You are not immune to these problems! This can affect any couple, at any age, and from any type of family. This problem is so pervasive that it crosses gender, age, culture, and even the length of the relationship. I’ve seen couples in my practice that are in just the first few years of dating or marriage, and some couples that are married for over 50 years.
If couples do not have friendship, intimacy, and conflict management skills, their relationship will be less than satisfying over time. It doesn’t take a lot of time, or any kind of grand efforts to turn things around in a relationship. It’s all about the small things often. If couples spend a few hours a week focused on building these three areas in their relationship they will see an increase in intimacy, emotional connection, and less conflict.
The first step is to enhance your friendship and this requires just three basic things; building your knowledge of your partners internal psychological world, increasing affection and respect for your partner, and turning towards your partner in everyday moments by increasing the amount of your positive interactions versus your negative interactions with them. Healthy couples have a 5:1 ratio of positive interactions to negative interactions during conflict and 20:1 during ever day interactions.
There’s so many ways that couples can reconnect and work on their friendship, but I especially love it when couples come up with their own creative and personal ways to become friends again. I often help couples remember the things that they used to do early in their relationship when they were dating before marriage, and children, and work stress, but here’s some of the things that I encourage couples to work on.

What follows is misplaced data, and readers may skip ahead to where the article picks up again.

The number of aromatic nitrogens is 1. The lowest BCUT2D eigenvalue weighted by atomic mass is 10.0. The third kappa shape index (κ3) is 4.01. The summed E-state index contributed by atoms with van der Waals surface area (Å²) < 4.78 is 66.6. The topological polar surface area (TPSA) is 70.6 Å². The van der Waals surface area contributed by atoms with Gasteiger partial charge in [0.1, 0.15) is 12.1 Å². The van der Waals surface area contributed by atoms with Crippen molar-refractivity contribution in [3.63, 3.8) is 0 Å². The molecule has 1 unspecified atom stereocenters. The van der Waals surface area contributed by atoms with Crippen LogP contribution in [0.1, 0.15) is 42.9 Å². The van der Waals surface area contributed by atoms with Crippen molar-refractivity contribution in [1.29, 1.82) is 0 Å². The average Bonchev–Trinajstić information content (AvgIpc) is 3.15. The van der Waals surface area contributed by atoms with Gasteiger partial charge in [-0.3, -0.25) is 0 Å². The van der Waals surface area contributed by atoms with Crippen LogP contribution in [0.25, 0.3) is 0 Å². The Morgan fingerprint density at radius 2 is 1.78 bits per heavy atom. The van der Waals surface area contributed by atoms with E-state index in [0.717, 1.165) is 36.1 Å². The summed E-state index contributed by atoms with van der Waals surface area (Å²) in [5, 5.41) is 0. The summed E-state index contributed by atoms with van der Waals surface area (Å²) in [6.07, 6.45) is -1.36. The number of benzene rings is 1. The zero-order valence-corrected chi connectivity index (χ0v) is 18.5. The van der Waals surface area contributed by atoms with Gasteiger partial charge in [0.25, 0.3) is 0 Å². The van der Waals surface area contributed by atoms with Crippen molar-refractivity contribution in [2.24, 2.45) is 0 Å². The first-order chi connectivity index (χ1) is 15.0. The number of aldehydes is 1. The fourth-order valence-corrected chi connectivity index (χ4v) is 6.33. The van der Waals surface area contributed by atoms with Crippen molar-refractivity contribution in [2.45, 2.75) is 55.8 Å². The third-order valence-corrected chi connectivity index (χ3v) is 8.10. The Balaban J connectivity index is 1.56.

The first is turning towards each other during small every day moments. These are little things. These moments are opportunities for you to build your emotional bank account. So when things get stressful there’s a cushion in that bank.
Turning towards each other can be as simple as giving an unexpected smile, or helping them with a household chore. It’s a touch along the back, or shoulder when you pass each other or simply a hug when you see that your partner needs one. It’s stopping your favorite TV show when they walk into the room to talk to you.
It’s about responding in small verbal and nonverbal ways when they reach out to you to connect. It’s really about small things often, and knowing, and showing your partner that you are there for them when they need you in small ways.
Another way to build friendship with your partner is to increase your positive thoughts and feelings about them, and your relationship when you’re apart from each other, rather than distress maintaining thoughts. It’s particularly important to do this when you’re in your work environment, take time each day to focus on things you appreciate about your partner’s personality. If you want you can even take that a step further, and share what you’re thinking and feeling about them everyday, verbally share that with them.
Another important way to build a friendship is to set aside time to date each other again. On these dates make it a priority to update your knowledge of each other’s emotional world. Talk about your worries, and your stresses, as well as your dreams, your hopes, and your goals. And have fun, get dressed up for a special night out, bring flowers, or thoughtful gifts, you know having fun with each other is key to having a strong friendship.